Security expert says claims Sri Lanka attacks revenge for Christchurch massacre unlikely

Security expert says claims Sri Lanka attacks revenge for Christchurch massacre unlikely

Kerry Wise
April 24, 2019

The ministry of foreign affairs says it believes 35 foreign nationals are among the dead. In addition to the two Saudis, officials said the foreign victims included one person from Bangladesh, two from China, eight from India, one from France, one from Japan, one from The Netherlands, one from Portugal, one from Spain, two from Turkey, six from the United Kingdom, two people with USA and United Kingdom dual nationalities, and two with Australian and Sri Lankan dual nationalities. The government has blamed the National Thowheed Jamath jihadist group for the attacks, which killed almost 300 people.

"We do not believe these attacks were carried out by a group of people who were confined to this country", health minister and Cabinet spokesman Rajitha Senaratne said. He added that a foreign network was probably involved.

Bloomberg reported Muslims in the country were not surprised that an attack would be launched by National Thowhe Jamaath. It was the deadliest attack in Sri Lanka since a civil war ended in 2009.

A statement from President Maithripala Sirisena's office said he would be seeking information on who was responsible for plotting the attacks.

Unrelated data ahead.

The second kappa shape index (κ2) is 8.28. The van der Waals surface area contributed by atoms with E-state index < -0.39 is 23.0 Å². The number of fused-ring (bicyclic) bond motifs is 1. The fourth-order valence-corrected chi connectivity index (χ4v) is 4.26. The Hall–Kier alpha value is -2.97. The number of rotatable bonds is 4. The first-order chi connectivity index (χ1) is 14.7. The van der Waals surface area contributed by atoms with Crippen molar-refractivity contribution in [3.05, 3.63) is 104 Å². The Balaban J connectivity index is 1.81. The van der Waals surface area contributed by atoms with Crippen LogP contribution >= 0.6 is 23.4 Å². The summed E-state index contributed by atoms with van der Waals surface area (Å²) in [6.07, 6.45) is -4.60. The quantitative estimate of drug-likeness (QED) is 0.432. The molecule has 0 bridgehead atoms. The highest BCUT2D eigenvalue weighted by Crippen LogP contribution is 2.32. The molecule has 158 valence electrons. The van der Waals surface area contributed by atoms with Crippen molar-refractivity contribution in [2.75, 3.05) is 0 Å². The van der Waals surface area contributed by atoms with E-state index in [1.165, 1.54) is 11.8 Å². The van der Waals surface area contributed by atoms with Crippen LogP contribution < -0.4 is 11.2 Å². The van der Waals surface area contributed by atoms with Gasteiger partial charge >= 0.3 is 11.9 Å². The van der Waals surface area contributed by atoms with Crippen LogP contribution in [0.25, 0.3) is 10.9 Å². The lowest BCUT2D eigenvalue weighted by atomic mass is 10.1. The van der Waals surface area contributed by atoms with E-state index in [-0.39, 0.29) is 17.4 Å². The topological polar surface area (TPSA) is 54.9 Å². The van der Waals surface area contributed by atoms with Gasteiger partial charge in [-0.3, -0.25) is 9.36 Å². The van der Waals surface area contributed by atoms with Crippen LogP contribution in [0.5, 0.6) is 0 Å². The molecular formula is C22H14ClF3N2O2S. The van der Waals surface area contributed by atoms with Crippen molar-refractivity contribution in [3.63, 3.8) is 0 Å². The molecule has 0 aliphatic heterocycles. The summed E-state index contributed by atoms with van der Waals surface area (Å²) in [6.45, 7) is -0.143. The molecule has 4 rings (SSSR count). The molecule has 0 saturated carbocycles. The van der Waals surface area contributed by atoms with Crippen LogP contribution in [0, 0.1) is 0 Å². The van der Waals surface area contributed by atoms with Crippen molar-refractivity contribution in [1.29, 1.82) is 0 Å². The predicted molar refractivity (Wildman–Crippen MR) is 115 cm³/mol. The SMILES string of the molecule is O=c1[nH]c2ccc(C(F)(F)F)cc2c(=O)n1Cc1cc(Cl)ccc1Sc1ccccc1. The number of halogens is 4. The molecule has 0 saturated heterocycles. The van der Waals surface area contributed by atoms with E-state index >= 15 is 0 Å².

A top Sri Lankan official later told the BBC that the government and intelligence services should not be blamed.

The nationwide emergency in Sri Lanka, effective at midnight, gives police wide powers to carry out searches and interrogate suspects.

There is a Sri Lanka Tawheed Jamaat, which propagates Wahabism.

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Sri Lankan officials say they have arrested suspects, but they have not been identified. The FBI has also offered laboratory expertise in testing some of the bomb evidence, and analysts have been scouring FBI databases for any pieces of information that could shed additional light on the plotters, officials said. Persons named in intelligence reports are among those arrested.

"A foreign intelligence agency has reported that the NTJ is planning to carry out suicide attacks targeting prominent churches as well as the Indian high commission in Colombo", the April 11 alert reportedly said. "Those are open questions", said Hoffman.

The suicide attacks on churches and hotels in Colombo, Negombo and Batticaloa also left 500 people injured.

Sri Lanka's 22 million people include Christian, Muslim and Hindu minority populations. The Tamil Tigers were among the first groups to deploy suicide bombers. "Too many minorities have endured violence, and leaders must stand up unambiguously for pluralist societies and the rights of minority communities", said Kumi Naidoo. Meanwhile, US President Donald Trump phoned Sri Lankan Prime Minister Ranil Wickremesinghe on Monday morning to express condolences and received an update on the investigation.

Reports this week of a new terrorist organization out of Northern Ireland, who are being deemed the "New I.R.A" had violent clashes with police in the streets of Derry, shooting and killing a young journalist last week on the eve of the anniversary of the Good Friday Agreement.

Rohan Gunaratna, a Singapore-based security expert, said the Sri Lankan group was the Islamic State branch in Sri Lanka and perpetrators were known to have links to Sri Lankans who travelled to the Middle East to join the hardline group in Syria and Iraq.